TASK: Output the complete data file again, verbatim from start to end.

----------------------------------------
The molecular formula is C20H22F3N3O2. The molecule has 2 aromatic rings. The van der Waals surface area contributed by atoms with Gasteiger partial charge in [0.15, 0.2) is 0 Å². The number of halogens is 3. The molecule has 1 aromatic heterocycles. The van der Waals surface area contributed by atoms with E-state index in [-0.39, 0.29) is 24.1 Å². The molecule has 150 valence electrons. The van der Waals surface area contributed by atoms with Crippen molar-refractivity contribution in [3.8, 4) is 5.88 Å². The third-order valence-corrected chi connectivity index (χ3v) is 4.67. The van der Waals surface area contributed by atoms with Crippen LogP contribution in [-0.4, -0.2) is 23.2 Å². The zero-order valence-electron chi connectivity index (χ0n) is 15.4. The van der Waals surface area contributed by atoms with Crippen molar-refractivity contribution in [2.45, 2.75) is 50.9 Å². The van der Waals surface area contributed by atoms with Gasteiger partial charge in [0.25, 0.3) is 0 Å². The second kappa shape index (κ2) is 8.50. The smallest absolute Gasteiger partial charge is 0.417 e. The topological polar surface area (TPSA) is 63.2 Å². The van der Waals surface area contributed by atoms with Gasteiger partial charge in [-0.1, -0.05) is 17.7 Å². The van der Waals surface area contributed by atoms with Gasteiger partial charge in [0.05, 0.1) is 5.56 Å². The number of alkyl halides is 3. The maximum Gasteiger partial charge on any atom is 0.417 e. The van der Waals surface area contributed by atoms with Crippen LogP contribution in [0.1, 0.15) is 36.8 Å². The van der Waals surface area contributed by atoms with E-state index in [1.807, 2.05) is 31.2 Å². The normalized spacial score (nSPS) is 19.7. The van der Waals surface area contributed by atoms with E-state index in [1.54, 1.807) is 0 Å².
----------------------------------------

The molecular formula is C20H22F3N3O2. The molecule has 2 aromatic rings. The van der Waals surface area contributed by atoms with Gasteiger partial charge in [0.15, 0.2) is 0 Å². The number of halogens is 3. The molecule has 1 aromatic heterocycles. The van der Waals surface area contributed by atoms with E-state index in [-0.39, 0.29) is 24.1 Å². The molecule has 150 valence electrons. The van der Waals surface area contributed by atoms with Crippen molar-refractivity contribution in [3.8, 4) is 5.88 Å². The third-order valence-corrected chi connectivity index (χ3v) is 4.67. The van der Waals surface area contributed by atoms with Crippen LogP contribution in [-0.4, -0.2) is 23.2 Å². The zero-order valence-electron chi connectivity index (χ0n) is 15.4. The van der Waals surface area contributed by atoms with Crippen molar-refractivity contribution in [2.45, 2.75) is 50.9 Å². The van der Waals surface area contributed by atoms with Gasteiger partial charge in [0.25, 0.3) is 0 Å². The second kappa shape index (κ2) is 8.50. The smallest absolute Gasteiger partial charge is 0.417 e. The topological polar surface area (TPSA) is 63.2 Å². The van der Waals surface area contributed by atoms with Gasteiger partial charge in [-0.1, -0.05) is 17.7 Å². The van der Waals surface area contributed by atoms with Gasteiger partial charge in [0.05, 0.1) is 5.56 Å². The number of alkyl halides is 3. The maximum Gasteiger partial charge on any atom is 0.417 e. The van der Waals surface area contributed by atoms with Crippen LogP contribution in [0.1, 0.15) is 36.8 Å². The van der Waals surface area contributed by atoms with E-state index in [1.807, 2.05) is 31.2 Å². The normalized spacial score (nSPS) is 19.7. The van der Waals surface area contributed by atoms with E-state index in [1.54, 1.807) is 0 Å².